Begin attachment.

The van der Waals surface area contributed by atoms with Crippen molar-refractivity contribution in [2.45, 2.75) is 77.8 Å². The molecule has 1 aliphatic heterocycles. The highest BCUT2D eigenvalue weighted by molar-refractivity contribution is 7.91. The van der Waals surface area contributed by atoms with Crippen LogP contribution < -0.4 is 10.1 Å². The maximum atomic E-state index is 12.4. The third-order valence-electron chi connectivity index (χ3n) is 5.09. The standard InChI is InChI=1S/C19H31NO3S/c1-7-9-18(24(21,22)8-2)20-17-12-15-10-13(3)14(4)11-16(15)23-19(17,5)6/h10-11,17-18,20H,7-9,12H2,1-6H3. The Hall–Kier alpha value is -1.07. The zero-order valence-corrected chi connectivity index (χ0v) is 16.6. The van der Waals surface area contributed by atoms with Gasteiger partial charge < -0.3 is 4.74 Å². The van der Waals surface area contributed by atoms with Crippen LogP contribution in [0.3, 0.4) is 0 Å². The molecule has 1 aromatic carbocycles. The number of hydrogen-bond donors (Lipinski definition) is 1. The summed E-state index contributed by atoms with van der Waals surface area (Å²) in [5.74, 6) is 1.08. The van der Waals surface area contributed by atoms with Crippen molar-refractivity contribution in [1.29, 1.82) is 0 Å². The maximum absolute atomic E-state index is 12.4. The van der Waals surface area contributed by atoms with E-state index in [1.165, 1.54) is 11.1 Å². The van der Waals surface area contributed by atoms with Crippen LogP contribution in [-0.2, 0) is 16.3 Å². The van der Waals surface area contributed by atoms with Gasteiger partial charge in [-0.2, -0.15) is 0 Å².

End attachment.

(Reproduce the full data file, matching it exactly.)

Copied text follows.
The van der Waals surface area contributed by atoms with Crippen molar-refractivity contribution in [2.45, 2.75) is 77.8 Å². The molecule has 1 aliphatic heterocycles. The highest BCUT2D eigenvalue weighted by molar-refractivity contribution is 7.91. The van der Waals surface area contributed by atoms with Crippen LogP contribution < -0.4 is 10.1 Å². The maximum atomic E-state index is 12.4. The third-order valence-electron chi connectivity index (χ3n) is 5.09. The standard InChI is InChI=1S/C19H31NO3S/c1-7-9-18(24(21,22)8-2)20-17-12-15-10-13(3)14(4)11-16(15)23-19(17,5)6/h10-11,17-18,20H,7-9,12H2,1-6H3. The Hall–Kier alpha value is -1.07. The zero-order valence-corrected chi connectivity index (χ0v) is 16.6. The van der Waals surface area contributed by atoms with Gasteiger partial charge < -0.3 is 4.74 Å². The van der Waals surface area contributed by atoms with Crippen LogP contribution in [0.3, 0.4) is 0 Å². The molecule has 1 aromatic carbocycles. The number of hydrogen-bond donors (Lipinski definition) is 1. The summed E-state index contributed by atoms with van der Waals surface area (Å²) in [5.74, 6) is 1.08. The van der Waals surface area contributed by atoms with Crippen molar-refractivity contribution in [1.29, 1.82) is 0 Å². The maximum absolute atomic E-state index is 12.4. The van der Waals surface area contributed by atoms with E-state index in [1.165, 1.54) is 11.1 Å². The van der Waals surface area contributed by atoms with Crippen LogP contribution in [-0.2, 0) is 16.3 Å². The van der Waals surface area contributed by atoms with Gasteiger partial charge in [-0.2, -0.15) is 0 Å².